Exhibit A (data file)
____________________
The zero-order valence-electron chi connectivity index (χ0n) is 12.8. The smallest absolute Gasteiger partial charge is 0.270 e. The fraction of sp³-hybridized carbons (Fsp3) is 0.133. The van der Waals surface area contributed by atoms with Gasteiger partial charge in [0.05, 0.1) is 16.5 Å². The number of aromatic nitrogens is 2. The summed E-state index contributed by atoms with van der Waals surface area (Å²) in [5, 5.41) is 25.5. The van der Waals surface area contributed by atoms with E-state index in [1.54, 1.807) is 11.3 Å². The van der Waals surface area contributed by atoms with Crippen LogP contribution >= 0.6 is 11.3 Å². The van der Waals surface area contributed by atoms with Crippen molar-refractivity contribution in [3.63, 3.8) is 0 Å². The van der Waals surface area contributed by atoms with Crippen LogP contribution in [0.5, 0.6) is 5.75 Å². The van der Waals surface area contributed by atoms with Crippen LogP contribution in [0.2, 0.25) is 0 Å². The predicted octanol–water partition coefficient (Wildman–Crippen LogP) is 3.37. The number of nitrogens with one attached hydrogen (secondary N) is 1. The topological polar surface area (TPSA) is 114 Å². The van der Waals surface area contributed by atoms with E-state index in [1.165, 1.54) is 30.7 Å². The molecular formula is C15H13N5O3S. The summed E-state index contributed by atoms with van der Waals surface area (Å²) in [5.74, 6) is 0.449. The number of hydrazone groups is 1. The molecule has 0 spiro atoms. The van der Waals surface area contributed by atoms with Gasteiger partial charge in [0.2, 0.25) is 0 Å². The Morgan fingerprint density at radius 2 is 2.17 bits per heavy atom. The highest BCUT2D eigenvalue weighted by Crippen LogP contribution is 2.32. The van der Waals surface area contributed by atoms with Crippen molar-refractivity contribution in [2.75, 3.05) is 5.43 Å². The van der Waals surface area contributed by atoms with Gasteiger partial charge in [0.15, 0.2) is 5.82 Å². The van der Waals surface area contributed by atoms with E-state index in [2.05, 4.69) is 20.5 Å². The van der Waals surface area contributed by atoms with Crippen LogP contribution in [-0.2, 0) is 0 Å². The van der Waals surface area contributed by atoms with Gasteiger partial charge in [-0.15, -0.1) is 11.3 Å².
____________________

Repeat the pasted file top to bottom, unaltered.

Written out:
The zero-order valence-electron chi connectivity index (χ0n) is 12.8. The smallest absolute Gasteiger partial charge is 0.270 e. The fraction of sp³-hybridized carbons (Fsp3) is 0.133. The van der Waals surface area contributed by atoms with Gasteiger partial charge in [0.05, 0.1) is 16.5 Å². The number of aromatic nitrogens is 2. The summed E-state index contributed by atoms with van der Waals surface area (Å²) in [5, 5.41) is 25.5. The van der Waals surface area contributed by atoms with E-state index in [1.54, 1.807) is 11.3 Å². The van der Waals surface area contributed by atoms with Crippen LogP contribution >= 0.6 is 11.3 Å². The van der Waals surface area contributed by atoms with Crippen molar-refractivity contribution in [3.63, 3.8) is 0 Å². The van der Waals surface area contributed by atoms with Crippen LogP contribution in [0.5, 0.6) is 5.75 Å². The van der Waals surface area contributed by atoms with Crippen LogP contribution in [0.2, 0.25) is 0 Å². The predicted octanol–water partition coefficient (Wildman–Crippen LogP) is 3.37. The number of nitrogens with one attached hydrogen (secondary N) is 1. The topological polar surface area (TPSA) is 114 Å². The van der Waals surface area contributed by atoms with E-state index in [1.165, 1.54) is 30.7 Å². The molecular formula is C15H13N5O3S. The summed E-state index contributed by atoms with van der Waals surface area (Å²) in [5.74, 6) is 0.449. The number of hydrazone groups is 1. The molecule has 0 spiro atoms. The van der Waals surface area contributed by atoms with Gasteiger partial charge in [0.2, 0.25) is 0 Å². The Morgan fingerprint density at radius 2 is 2.17 bits per heavy atom. The highest BCUT2D eigenvalue weighted by Crippen LogP contribution is 2.32. The van der Waals surface area contributed by atoms with Crippen molar-refractivity contribution in [2.75, 3.05) is 5.43 Å². The van der Waals surface area contributed by atoms with Gasteiger partial charge in [0.15, 0.2) is 5.82 Å². The van der Waals surface area contributed by atoms with E-state index in [2.05, 4.69) is 20.5 Å². The van der Waals surface area contributed by atoms with Crippen LogP contribution in [-0.2, 0) is 0 Å². The van der Waals surface area contributed by atoms with Gasteiger partial charge in [-0.15, -0.1) is 11.3 Å².